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Law Midterm Notes.docx

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Wilfrid Laurier University
Valerie Irie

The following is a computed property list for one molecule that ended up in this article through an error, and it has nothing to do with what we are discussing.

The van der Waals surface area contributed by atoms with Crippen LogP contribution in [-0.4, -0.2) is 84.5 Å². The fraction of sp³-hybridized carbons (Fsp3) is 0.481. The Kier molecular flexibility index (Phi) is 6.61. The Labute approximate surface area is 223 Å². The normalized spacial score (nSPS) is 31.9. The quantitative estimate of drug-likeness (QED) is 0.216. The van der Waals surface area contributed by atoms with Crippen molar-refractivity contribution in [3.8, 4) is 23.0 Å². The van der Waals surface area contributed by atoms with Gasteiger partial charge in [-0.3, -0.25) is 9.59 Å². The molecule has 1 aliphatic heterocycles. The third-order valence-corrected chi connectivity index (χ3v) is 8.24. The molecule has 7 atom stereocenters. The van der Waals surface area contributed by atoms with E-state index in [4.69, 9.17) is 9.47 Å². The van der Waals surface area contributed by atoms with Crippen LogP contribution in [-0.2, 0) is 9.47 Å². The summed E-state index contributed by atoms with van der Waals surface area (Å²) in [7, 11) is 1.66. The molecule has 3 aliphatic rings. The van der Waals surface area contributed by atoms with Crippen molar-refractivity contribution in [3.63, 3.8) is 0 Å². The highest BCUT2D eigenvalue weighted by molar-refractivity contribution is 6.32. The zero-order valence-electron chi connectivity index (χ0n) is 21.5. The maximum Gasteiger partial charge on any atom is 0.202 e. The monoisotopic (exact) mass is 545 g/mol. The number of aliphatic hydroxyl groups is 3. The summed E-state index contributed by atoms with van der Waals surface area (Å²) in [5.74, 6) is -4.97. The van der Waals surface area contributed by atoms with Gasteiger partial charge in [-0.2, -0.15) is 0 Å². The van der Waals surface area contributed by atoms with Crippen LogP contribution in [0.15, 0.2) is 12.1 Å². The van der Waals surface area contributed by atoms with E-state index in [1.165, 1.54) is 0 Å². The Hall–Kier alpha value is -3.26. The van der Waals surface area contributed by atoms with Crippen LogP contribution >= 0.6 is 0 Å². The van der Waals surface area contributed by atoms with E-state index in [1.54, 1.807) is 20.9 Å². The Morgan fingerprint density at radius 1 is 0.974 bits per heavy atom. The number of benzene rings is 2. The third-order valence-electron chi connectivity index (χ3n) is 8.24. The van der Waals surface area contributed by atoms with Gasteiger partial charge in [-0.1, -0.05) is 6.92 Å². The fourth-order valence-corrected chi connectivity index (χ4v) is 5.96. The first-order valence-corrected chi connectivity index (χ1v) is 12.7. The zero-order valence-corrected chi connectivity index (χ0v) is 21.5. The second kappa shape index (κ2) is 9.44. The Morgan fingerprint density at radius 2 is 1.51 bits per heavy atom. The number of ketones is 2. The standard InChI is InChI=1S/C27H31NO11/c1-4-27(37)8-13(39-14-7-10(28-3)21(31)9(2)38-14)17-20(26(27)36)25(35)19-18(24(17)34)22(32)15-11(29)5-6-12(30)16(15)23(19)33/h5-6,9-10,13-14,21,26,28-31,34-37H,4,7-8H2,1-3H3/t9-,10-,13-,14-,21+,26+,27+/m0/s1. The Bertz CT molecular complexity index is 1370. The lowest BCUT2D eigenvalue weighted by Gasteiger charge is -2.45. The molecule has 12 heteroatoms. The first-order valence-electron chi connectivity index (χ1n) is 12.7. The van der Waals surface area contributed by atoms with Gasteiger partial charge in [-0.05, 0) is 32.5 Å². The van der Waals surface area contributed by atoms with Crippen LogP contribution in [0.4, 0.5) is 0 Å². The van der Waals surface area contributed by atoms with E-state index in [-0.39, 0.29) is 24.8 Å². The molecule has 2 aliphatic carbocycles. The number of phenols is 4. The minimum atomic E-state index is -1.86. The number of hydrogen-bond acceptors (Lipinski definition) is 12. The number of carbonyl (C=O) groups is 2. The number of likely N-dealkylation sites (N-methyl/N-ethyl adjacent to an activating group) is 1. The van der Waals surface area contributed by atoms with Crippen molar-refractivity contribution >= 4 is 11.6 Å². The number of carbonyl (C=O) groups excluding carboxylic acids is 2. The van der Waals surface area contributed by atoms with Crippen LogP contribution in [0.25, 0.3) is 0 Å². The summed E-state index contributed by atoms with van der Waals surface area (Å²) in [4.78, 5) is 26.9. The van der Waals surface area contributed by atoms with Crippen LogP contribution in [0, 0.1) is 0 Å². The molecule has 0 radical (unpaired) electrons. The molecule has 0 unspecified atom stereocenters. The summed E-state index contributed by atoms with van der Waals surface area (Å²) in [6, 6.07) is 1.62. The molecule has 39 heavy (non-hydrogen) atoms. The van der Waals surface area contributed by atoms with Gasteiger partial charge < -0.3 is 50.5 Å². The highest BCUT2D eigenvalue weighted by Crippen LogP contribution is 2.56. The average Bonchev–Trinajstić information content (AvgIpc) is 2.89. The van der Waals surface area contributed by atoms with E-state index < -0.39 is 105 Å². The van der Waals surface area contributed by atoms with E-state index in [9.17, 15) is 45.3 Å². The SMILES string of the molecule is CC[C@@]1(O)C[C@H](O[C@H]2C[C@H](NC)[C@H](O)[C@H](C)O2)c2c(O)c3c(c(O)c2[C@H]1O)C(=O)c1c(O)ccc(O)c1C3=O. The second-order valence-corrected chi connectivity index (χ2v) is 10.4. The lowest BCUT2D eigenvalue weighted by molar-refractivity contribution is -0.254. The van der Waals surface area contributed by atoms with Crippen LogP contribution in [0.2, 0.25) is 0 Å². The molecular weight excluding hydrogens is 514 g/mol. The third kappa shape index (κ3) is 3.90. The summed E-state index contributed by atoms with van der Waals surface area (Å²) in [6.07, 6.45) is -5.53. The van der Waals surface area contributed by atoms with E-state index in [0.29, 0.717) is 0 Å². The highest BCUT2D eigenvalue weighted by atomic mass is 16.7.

Law Midterm Notes Chapter 3 – The Law of Torts Purpose of Tort Law:  To compensate victims for harm caused by the activities of other Strict Liability: liability that is imposed based upon causation regardless of fault  Whether intentional or unintentional Basis for Liability Fault: unjustifiable injurious conduct that intentionally or carelessly disregards the interests of others.  Deterrent effect: people will be more inclined to be careful if they must pay for the consequences of their carelessness  Also has faults; accident victims who cannot establish fault on the part of some other person go uncompensated, and the costs and delays of litigation deter many other claims Strict Liability  Only exist in a few areas of modern tort law  Ex: person who collects dangerous substances, they escape, and results in damage Public Policy: considerations or objectives that are considered beneficial to society as a whole  Force the law to adapt in many ways  No fault insurance: a system of compulsory insurance that eliminates fault as a basis for claim  Workers compensation: a scheme in which employers contribute to a fund used to compensate workers injured in industrial accidents regardless of how the accident was caused Vicarious Liability: the liability of an employer to compensate for torts committed by an employee during the course of his or her employment  Two reasons why for this public policy o 1. Employees can often not cover the cost of damages by themselves (limited assets to pay for compensation) o 2. It is only fair that the person who is making profit from an activity be liable for any loss Intentional Torts  Torts are divided into two types o Unintentional o Intentional  Unintentional torts are those where it is considered an accident and not deliberate  Trespassing: o One of the oldest intentional torts o Entering upon another person’s land without permission Assault and Battery  Assault: the threat of violence to a person  Battery: unlawful physical contact with a person  Battery cases are common in medical and sport contexts  Ex: surgeon who operates on patient without consent is battery  Ex: when a player exceeds the accepted level of contact in a specific sport Nuisance  Two nuisance torts: o Public nuisances: interference with the lawful use of public amenities  Ex: blocking public roads, interfering with public amenities such as parks etc.  Actions may be brought on by public as whole or government agencies  Individuals can also bring up this charge o Private nuisances: interference with an occupier’s use and enjoyment of their land  Ex: excessive noise, contaminating liquids,  Occupier also covers tenants  Courts must weigh two issues:  1. Degree of interference with occupier’s use and enjoyment of land  2. Economic important of the offending activity False Imprisonment and Malicious Prosecution  False imprisonment: unlawfully restraining or confining another person  False arrest: causing a person to be arrested without reasonable cause o Both are popular in the shoplifting industry o Does not have to be physical restraint  Could be something such as “Stop Thief!”  Accusing them of being guilty in a public place without enough evidence  Malicious Prosecution: causing a person to be prosecuted for a crime without an honest belief that the crime was committed. o Much safer to report suspicious activities to the police and let them decide if a person is guilty or not Defamation  Defamation: Making an untrue statement that causes injury to the reputation of another  Two forms of defamation: o Libel: written defamation o Slander: spoken defamation  Courts will not award damaged unless plaintiff can seriously prove that they were caused harm  Defamation requires publication – mentioning to a third party  A defense against defamation is that the alleged defamatory is true  Absolute privilege: complete immunity from liability for defamation o Aim is to promote candid discussion o Even intentional and malicious falsehoods uttered in Parliament are immune from actions in the courts  Qualified privilege: immunity from liability for defamation provided a statement was made in good faith o Ex: person may be asked for opinion – he honestly believes in his opinion about this person – not liable for defamation  Responsible Communication on Matters of Public Interest: a defense to defamation when the publication of the statement is in the public interest and was done responsibly o When statement is important for the fact that was made, not its truth Other Intentional Torts Related to Business  Also known as “economic torts”  Two main categories:  First: o Inducing breach of contract: intentionally causing one party to breach his contract with another o Unlawful interference with economic relations: attempting by threats or other unlawful means to induce one person to discontinue business relations with another  If A threatens B for doing business C  Second: o Relates to false advertising in relation to another’s product o Product Defamation: making false and damaging statements about the products of another person o Passing off: representing one’s own goods as those of another  Using similar label for product Unintentional Torts  Behavior not done deliberately or on purpose Negligence  Negligence: the careless causing of injury to the person or property of another Elements of Proof: 1. The defendant owed the plaintiff a duty of care 2. The defendant breached the required standards of care 3. The defendant’s conduct caused injury or damage to the plaintiff  1. Duty of Care o Duty of care: a relationship so close that one must take reasonable steps to avoid causing harm to another o Should the defendant have been able to foresee the actions coming o “Would a normal intelligent alert person been able to foresee that actions would have caused harm?” o Courts have sometimes held that a duty of care is owed to a persons other than the individual who is directly injured  Ex: negligent driver held liable for the shock a mother suffered when he ran down her son  2. Standard of Care o Standard of Care: the level of care that a person must take in the circumstances o “reasonable person test” o Standard of a brain surgeon is not the same as a construction worker  3. Causation of Damage o Causation: injury resulting from the breach of the standard of care o Courts use a narrower test for legal causation, choosing between the “but for” and “material contribution test” o “But for” test: plaintiff must show that “but for” the negligent conduct of the defendant, the injury would not have occurred  Ex: passenger in boat falls overboard in ice cold water and dies. Boat operator had the duty of care to rescue him. Negligent in attempt to rescue – but not liable for the passenger would have died before he would have been able to rescue him o “Material Contribution Test”: finds causation when the type of injury is that for which the behavior of the defendant created an unreasonable risk and it would offend notions of fairness to deny recovery  two shooters shoot at victim but unable to find out which bullet harmed the victim – allows liability to be assigned to both shooters o Remoteness of Damage:  Person will not be held liable for actions that are found too remote or unrelated  Remote: unrelated or far removed from the conduct o “Reasonable foreseeability test”: one which would occur to the mind of a reasonable man in the position of the defendant … which he would not brush aside as far fetched”  Not based on the actual circumstances of the particular defendant o Thin Skull Doctrine  Allows the injured plaintiff to recover all of his damages even though they may be much greater than an ordinary plaintiff would have suffered Defenses to Negligence: The Plaintiff’s Own Conduct  Contributory Negligence: a partial defense to a negligence action when the plaintiff’s conduct also contributed to the injury – the loss will be apportioned according to the degree of fault  Mitigate: duty to act reasonably and quickly to minimize the extent of damage suffered  Voluntary Assumption of Risk: a defense to a negligence action when the plaintiff was aware of the risk and continued with the activity anyway  Subrogation: where one person becomes entitled to the rights and claims of another Product Liability  Product liability: a tort imposing liability on manufactures for harm caused by defective products  Circumstantial evidence principle: o A prima facie case of negligence may be established by drawing reasonable interferences from the circumstances surrounding the product manufacture and failure  Must prove that the standard of care was not met  Defense must prove that they did meet the standard of care Burden of Proof  Res ipsa loquitur: the facts speak for themselves o Same thing as circumstantial evidence principle Inherently Dangerous Products  Duty to warn: manufacturer’s responsibility to make users aware of the risks associated with the use or misuse of the product o Ex: must prove that product would not have been used if the individual had been aware of warnings Occupier’s Liability  Occupier’s liability: a tort imposing liability on occupants of land for harm suffered by visitors of property  Invitee: a person permitted by an occupier to enter premises for business purposes  Licensee: a visitor (other than an invitee) who enters premises with the consent of the occupier o Owe them a standard of care – of everything you are aware of  Trespasser: a person who enters premises without the permission of the occupiers o Duty is still owed but the level of care is different o Occupier must not set out deliberate harm o Owed duty of “common humanity” Remedies  Damages: a sum of money awarded as compensation for loss or injury o Physical and economic loss  Physical – losses are costs of repairing damages property or treating injured people  Economic – losses in monetary value  Punitive or Exemplary Damages: damages awarded with the intention of punishing a wrongdoer o Awarded in RARE cases – deliberate libel or malicious false imprisonment  Tort damages are often classified in two categories: o Special Damages: damages to compensate for quantifiable injuries  Ex: medical bills, cost of repairing a car, actual lost wages, etc. o General Damages: damages to compensate for injuries that cannot be expressed in monetary terms  More speculative Ex: loss earnings from disability, pain and suffering from losing one’s arm, etc.  Rare remedies: o Restitution: an order to restore property wrongfully taken o Injunction: an order restraining a person from doing, or continuing to do, a particular act  May restrain defendant from committing a nuisance or from trespassing on the plaintiff’s land o Mandatory injunction: an order requiring a person to do a particular act  Ex: removing a fence from blocking plaintiff’s right of way to their property Chapter 4 – Professional Liability: The Legal Challenges Liability of Professionals  Liability may arise from 3 relationships, generating 3 causes of actions: o Contractual relationship leads to breach of contract cause of action o The fiduciary relationship leads to breach of fiduciary duty o The duty of care owed in tort leads to a tort cause of action Contractual Obligations  An agreement to provide professional services Fiduciary Duty  Fiduciary Duty: a duty imposed on a person who stands in a special relation of trust to another  3 characteristics: o The fiduciary (often professional) has scope for the exercise of some discretion or power o The fiduciary can unilaterally exercise that power or discretion so as to affect the beneficiary’s legal or practical interests o The beneficiary (client) is particularly vulnerable to or is at the mercy of the fiduciary holding the discretion or power  Some professionals are inherently fiduciary o Doctor patient o Lawyer client  Act in best interest of the client  A fiduciary should not place themselves in a conflict of interest o Conflict of interest: a situation where a duty is owed to a client whose interests conflict with the interests of the professional, another client, or another person to whom a duty is owned Tort Liability  When a professional deliberately or carelessly causes damage to a client – a tort has occurred  Third-party liability: liability to some other person who stands outside a contractual relationship o Ex: Doctor A gives professional opinion to Doctor B about Doctor B’s patient o Common for real estate agents and insurance agents Choosing a Cause of Action  A court can charge for 2 things (ex: tort and contract) – but no more than 2 or a choice is given between them  Duty of account: the duty of a person who commits a breach of trust to hand over any profits derived from the breach o In the case of breaching fiduciary duty Tort Liability for Inaccurate Statements Misrepresentation  If a person makes an untrue statement, knowing it be untrue o Misrepresentation is fraudulent and amounts of the intentional tort of deceit o De